As our elders are become more and more tech-savvy, using smartphones, tablets and computers, I am always on the lookout for tech solutions to support their care. Here are my picks for eight simple-to-download apps, costing no more than $9.99 each, that seniors, their families and our caregivers can use to enhance daily life (I also recommend one non-app — ThinOptics flexible, one-size-fits-all, shatterproof thin reading glasses which fit in a case that attaches to most phones; cost: $25):

The Eyes Have It
1. Magnifying Glass With Light

Platforms: iPhone, iPad

Cost: Free

Description: As we age and our eyesight decreases, it becomes more difficult to see in general and to read small print. With this app, developed by Falcon in Motion, seniors can illuminate and magnify books, magazines, newspapers, restaurant menus and more from Apple products.

Staying Social
2. Skype

Platforms: Android, iPhone, iPad

Cost: Free

Description: Many families are spread out across the state, country and even internationally. Although they’re able to write letters or talk on the phone, nothing compares with face-to-face interaction. For that reason, our caregivers often set up Skype on their mobile device, computer or tablet so they can “see” each other by video conferencing. When our clients are able to see their children (or grandchildren) who don’t live nearby, it not only makes their day, but also provides their grown kids with peace of mind seeing that their parents’ care is being managed well.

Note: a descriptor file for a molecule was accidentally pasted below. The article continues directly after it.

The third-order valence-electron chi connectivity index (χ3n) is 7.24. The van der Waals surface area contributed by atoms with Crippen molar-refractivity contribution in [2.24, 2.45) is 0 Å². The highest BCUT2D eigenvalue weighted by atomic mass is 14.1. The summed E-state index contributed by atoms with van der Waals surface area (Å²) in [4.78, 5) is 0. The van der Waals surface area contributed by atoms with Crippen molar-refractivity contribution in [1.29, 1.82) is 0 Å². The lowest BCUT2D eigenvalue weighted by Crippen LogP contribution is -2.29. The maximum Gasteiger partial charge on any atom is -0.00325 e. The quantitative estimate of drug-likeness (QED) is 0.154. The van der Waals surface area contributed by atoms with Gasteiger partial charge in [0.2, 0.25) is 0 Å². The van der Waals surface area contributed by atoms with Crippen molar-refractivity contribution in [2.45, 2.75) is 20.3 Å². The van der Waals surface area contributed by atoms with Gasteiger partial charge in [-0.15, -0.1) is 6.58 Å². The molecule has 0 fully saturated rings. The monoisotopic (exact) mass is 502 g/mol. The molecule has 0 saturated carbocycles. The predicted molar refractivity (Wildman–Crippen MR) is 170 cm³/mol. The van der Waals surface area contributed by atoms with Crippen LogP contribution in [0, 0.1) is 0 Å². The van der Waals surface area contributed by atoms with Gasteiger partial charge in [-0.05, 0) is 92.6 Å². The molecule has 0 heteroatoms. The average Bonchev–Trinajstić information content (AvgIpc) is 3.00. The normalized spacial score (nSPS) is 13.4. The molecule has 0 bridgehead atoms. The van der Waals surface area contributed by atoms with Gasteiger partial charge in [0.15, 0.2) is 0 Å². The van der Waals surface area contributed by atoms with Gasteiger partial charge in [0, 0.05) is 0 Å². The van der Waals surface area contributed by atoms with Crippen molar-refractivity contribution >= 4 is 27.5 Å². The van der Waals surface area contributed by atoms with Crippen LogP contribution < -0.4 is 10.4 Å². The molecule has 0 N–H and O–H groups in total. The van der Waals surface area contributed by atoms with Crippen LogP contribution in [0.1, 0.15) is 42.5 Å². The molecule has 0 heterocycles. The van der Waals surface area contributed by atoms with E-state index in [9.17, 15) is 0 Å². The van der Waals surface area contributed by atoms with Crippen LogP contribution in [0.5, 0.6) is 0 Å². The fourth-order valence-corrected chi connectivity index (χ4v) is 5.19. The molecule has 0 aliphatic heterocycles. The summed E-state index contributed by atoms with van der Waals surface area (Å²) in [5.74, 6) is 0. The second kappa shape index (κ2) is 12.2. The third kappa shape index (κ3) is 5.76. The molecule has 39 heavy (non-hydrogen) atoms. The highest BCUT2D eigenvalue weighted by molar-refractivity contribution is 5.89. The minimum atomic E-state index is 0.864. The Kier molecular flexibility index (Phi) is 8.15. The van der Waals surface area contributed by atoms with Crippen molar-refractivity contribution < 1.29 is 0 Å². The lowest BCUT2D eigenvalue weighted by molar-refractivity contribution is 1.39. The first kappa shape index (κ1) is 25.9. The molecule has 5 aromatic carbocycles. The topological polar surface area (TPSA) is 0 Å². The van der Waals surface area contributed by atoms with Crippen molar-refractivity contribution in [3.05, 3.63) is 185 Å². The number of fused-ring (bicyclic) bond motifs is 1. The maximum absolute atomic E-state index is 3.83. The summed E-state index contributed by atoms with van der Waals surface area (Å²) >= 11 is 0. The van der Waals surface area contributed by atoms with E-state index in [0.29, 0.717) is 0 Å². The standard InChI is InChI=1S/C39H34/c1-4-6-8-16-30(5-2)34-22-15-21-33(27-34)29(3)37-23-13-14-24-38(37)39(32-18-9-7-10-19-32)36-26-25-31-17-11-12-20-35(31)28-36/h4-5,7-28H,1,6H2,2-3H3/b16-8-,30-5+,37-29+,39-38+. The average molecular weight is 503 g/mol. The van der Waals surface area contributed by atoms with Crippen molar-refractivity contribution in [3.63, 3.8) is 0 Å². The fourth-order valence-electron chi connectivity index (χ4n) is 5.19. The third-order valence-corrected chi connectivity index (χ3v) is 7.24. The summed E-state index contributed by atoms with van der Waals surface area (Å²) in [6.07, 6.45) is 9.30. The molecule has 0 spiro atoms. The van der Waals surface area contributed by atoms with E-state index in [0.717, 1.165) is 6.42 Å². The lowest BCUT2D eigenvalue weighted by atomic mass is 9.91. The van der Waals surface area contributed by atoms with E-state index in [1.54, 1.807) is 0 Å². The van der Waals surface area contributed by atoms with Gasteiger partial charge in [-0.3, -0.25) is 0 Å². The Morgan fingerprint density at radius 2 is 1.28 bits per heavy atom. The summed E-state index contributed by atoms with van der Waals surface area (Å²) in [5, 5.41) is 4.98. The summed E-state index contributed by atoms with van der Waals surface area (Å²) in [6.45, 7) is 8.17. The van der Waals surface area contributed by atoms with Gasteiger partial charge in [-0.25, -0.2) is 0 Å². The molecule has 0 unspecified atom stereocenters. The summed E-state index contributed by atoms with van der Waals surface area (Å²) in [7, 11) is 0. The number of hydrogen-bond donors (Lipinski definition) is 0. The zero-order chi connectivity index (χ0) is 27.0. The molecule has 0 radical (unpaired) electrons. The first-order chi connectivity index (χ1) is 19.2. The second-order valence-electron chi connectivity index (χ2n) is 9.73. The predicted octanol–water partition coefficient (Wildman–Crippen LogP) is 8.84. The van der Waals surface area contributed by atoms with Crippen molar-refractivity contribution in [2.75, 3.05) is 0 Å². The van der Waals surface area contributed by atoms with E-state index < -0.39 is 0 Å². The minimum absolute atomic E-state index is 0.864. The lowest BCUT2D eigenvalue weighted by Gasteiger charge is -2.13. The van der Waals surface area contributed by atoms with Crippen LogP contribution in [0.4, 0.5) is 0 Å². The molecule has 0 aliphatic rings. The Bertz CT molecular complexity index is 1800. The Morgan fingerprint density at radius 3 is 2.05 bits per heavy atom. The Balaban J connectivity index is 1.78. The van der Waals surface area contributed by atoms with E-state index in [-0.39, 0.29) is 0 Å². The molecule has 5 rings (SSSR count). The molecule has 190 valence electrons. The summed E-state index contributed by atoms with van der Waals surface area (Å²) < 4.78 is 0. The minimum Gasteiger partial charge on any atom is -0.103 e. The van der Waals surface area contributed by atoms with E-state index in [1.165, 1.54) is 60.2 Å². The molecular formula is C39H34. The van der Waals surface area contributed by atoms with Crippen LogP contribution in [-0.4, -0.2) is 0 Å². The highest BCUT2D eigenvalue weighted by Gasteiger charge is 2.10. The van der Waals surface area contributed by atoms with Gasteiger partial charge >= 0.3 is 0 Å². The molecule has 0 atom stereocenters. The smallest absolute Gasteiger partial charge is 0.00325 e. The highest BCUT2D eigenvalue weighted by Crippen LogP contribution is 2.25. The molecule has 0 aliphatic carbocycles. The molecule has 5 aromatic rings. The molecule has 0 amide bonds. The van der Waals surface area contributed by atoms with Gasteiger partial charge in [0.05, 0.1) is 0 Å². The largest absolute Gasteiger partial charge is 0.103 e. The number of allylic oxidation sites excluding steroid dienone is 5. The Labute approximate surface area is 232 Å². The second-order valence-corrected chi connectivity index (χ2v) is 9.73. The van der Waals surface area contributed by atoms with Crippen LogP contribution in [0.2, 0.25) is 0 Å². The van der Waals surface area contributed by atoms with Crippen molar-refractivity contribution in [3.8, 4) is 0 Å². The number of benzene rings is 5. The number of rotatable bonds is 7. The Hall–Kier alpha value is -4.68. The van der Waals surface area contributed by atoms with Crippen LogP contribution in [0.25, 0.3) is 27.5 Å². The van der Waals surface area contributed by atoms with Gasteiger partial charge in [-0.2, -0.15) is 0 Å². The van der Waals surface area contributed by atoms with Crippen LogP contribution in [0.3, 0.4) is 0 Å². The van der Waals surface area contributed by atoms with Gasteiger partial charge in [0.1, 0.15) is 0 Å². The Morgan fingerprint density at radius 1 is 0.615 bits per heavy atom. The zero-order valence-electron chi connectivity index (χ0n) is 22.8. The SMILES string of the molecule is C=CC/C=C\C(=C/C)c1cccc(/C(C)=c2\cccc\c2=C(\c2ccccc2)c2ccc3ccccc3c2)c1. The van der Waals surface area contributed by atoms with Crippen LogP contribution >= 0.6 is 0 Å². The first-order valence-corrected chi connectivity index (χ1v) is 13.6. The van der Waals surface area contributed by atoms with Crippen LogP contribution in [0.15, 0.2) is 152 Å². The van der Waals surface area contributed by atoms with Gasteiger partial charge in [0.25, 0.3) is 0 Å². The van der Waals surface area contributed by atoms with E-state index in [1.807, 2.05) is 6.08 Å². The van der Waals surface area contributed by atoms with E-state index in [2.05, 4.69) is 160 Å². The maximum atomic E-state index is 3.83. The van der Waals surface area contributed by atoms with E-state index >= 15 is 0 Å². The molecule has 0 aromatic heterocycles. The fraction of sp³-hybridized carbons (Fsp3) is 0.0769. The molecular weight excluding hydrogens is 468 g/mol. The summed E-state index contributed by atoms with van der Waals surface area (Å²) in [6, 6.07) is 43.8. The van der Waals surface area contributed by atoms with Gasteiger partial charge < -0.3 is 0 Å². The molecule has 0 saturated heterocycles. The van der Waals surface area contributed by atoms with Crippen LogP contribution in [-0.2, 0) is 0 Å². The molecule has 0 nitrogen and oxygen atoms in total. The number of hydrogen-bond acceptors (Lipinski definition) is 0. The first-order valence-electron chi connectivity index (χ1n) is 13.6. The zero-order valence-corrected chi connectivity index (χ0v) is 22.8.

Medication Management
3. Pillboxie

Platforms: iPhone, iPad

Cost: $0.99

Description: As caregivers, we are responsible for managing our clients’ medications on a daily basis. Many of them are required to take a number of meds throughout the day at specific times. That’s why we recommend using this app to help streamline the process. It allows you to set up reminders with visual pill boxes within the mobile application. Pillboxie is ideal for tech-savvy seniors or a family member acting as the primary caregiver for an aging loved one to ensure that no dose is missed or late. This app does not require a data connection and even sends reminders when your phone is asleep.

4. MedCoach

Platforms: Android, iPhone, iPad

Cost: Free

Description: Our caregivers love this app for many reasons: It has quick access to lists of medications, pill reminders with easy setup and even access to the pharmacy’s website to fill prescriptions. And all of this can be done right in the palm of your hand on your phone, tablet or other device.

To Pass The Time
5. Crosswords Classic

Platforms: Android, iPhone, iPad

Cost: $9.99

Description: Not only do seniors enjoy reading, playing games and doing puzzles to keep busy, these activities also keep their brain active. This classic crossword puzzle app is available anywhere they go; it has hundreds of puzzles and adds new ones daily.